Army Group Courland fought six major battles in the Courland Pocket between 15 October 1944, and 4 April 1945.[citation needed] The dates for the six battles were as follows:

  1. From 15 October 1944, to 22 October 1944
  2. From 27 October 1944 to 25 November 1944
  3. From 23 December 1944 to 31 December 1944
  4. From 23 January 1945 to 3 February 1945
  5. From 12 February 1945 to 19 February 1945
  6. From 17 March 1945 to 4 April 1945
Soviet ultimatum

On 7 May 1945, German Head of State (Staatsoberhaupt) and President (Reichspräsident) Karl Dönitz ordered Colonel-General Carl Hilpert, to surrender Army Group Courland. Hilpert was the army group's last commander-in-chief.[3] Hilpert surrendered himself, his personal staff, and three divisions of the XXXVIII Corps to Marshal of the Soviet Union Leonid Govorov. Hilpert sent the following message to his troops: "To all ranks! Marshal Govorod (sic) has agreed to a cease-fire beginning at 14:00 hours on 8 May. Troops to be informed immediately. White flags to be displayed. Commander expects loyal implemenation of order, on which the fate of all Courland troops depends."[4]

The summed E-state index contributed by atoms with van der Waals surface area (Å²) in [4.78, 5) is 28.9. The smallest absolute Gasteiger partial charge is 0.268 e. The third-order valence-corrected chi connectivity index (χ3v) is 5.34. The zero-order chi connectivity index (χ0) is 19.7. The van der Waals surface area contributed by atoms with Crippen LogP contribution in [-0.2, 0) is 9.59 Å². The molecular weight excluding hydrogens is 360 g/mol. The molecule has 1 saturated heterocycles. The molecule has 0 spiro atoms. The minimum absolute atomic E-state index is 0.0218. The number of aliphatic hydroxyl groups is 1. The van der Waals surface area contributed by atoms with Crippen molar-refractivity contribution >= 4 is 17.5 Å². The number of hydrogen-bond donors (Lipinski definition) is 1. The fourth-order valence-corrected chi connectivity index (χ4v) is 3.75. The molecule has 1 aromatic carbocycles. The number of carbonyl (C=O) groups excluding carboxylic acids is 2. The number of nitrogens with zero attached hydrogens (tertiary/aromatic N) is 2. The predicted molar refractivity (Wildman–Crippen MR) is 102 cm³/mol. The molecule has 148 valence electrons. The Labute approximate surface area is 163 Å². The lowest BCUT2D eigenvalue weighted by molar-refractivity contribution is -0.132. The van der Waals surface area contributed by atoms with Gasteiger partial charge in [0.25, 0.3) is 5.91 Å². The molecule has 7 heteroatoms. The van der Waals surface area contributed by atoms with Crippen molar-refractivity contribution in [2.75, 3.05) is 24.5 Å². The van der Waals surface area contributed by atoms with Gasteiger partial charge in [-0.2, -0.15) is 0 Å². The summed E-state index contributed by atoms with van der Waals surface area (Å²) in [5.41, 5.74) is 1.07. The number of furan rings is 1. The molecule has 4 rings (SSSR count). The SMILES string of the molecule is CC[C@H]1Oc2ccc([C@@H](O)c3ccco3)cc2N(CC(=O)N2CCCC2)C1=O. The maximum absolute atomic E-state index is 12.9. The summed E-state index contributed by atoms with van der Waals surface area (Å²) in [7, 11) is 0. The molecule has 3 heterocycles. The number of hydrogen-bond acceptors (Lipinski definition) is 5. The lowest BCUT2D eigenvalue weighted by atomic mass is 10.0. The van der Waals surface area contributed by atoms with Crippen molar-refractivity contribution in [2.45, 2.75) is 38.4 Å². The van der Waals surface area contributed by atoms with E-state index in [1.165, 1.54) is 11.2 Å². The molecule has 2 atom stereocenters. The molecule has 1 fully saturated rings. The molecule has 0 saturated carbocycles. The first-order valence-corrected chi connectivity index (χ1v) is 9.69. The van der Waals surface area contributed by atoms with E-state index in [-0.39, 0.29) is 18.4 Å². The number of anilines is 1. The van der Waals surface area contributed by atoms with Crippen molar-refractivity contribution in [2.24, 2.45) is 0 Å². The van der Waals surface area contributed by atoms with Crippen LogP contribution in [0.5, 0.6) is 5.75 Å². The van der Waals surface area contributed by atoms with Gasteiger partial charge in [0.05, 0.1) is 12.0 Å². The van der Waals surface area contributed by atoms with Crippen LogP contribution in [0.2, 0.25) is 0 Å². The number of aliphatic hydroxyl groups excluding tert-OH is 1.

On 8 May, a General Rauser (Chief of Logistics of the Army Group) succeeded in obtaining better surrender terms from the Soviets. On 9 May, the Soviet commission in Peilei started to interrogate the captive staff of Army Group Courland. The Soviets began a general round-up of all remaining German troops in the Courland Pocket.[5] By end of the 11 May the troops of the Lenigrad Front had secured the Courland peninsula, reaching the coast of the Riga Bay and the Baltic Sea.[6]

From 9 May to 12 May 140,408 men and non-commissioned officers, 5,083 officers and 28 generals in the Courland Pocket, surrendered. The equipment captured in the same period consisted of 75 aircraft; 307 tanks and self-propelled guns; 1,427 guns; 557 mortars; 3,879 machineguns; 52,887 rifles and submachine-guns; 219 armored personnel carriers; 310 radio stations; 4,281 motor vehicles; 240 tractors, 3,442 carts loaded with military cargoes, 14,056 horses.[7]

On 23 May, the Soviet round-up of the German troops in the Courland Pocket was completed. A total of about 180,000 German troops were taken into captivity. Captive German officers were turned over to the NKVD. The bulk of the captives were taken to camps in Valdai Hills.[5]